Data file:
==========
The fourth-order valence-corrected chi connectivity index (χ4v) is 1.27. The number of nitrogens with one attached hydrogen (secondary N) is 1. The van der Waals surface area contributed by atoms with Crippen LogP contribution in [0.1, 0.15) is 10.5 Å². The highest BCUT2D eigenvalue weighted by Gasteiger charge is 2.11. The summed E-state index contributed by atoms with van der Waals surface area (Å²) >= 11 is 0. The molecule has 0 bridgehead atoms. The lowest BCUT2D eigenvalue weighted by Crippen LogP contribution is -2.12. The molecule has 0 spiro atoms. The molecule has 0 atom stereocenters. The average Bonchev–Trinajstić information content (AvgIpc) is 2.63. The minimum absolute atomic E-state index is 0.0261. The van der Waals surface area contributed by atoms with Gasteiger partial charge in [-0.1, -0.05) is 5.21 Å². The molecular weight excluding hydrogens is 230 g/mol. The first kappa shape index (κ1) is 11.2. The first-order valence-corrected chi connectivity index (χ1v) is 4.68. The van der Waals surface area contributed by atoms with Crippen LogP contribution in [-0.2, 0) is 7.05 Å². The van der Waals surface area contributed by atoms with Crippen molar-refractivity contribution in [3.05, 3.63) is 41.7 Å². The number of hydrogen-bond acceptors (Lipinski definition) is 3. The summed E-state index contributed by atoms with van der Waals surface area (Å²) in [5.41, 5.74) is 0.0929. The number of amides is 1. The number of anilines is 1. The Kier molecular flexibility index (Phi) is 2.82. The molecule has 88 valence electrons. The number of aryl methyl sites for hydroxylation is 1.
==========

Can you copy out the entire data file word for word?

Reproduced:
The fourth-order valence-corrected chi connectivity index (χ4v) is 1.27. The number of nitrogens with one attached hydrogen (secondary N) is 1. The van der Waals surface area contributed by atoms with Crippen LogP contribution in [0.1, 0.15) is 10.5 Å². The highest BCUT2D eigenvalue weighted by Gasteiger charge is 2.11. The summed E-state index contributed by atoms with van der Waals surface area (Å²) >= 11 is 0. The molecule has 0 bridgehead atoms. The lowest BCUT2D eigenvalue weighted by Crippen LogP contribution is -2.12. The molecule has 0 spiro atoms. The molecule has 0 atom stereocenters. The average Bonchev–Trinajstić information content (AvgIpc) is 2.63. The minimum absolute atomic E-state index is 0.0261. The van der Waals surface area contributed by atoms with Gasteiger partial charge in [-0.1, -0.05) is 5.21 Å². The molecular weight excluding hydrogens is 230 g/mol. The first kappa shape index (κ1) is 11.2. The first-order valence-corrected chi connectivity index (χ1v) is 4.68. The van der Waals surface area contributed by atoms with Crippen LogP contribution in [-0.2, 0) is 7.05 Å². The van der Waals surface area contributed by atoms with Crippen molar-refractivity contribution in [3.05, 3.63) is 41.7 Å². The number of hydrogen-bond acceptors (Lipinski definition) is 3. The summed E-state index contributed by atoms with van der Waals surface area (Å²) in [5.41, 5.74) is 0.0929. The number of amides is 1. The number of anilines is 1. The Kier molecular flexibility index (Phi) is 2.82. The molecule has 88 valence electrons. The number of aryl methyl sites for hydroxylation is 1.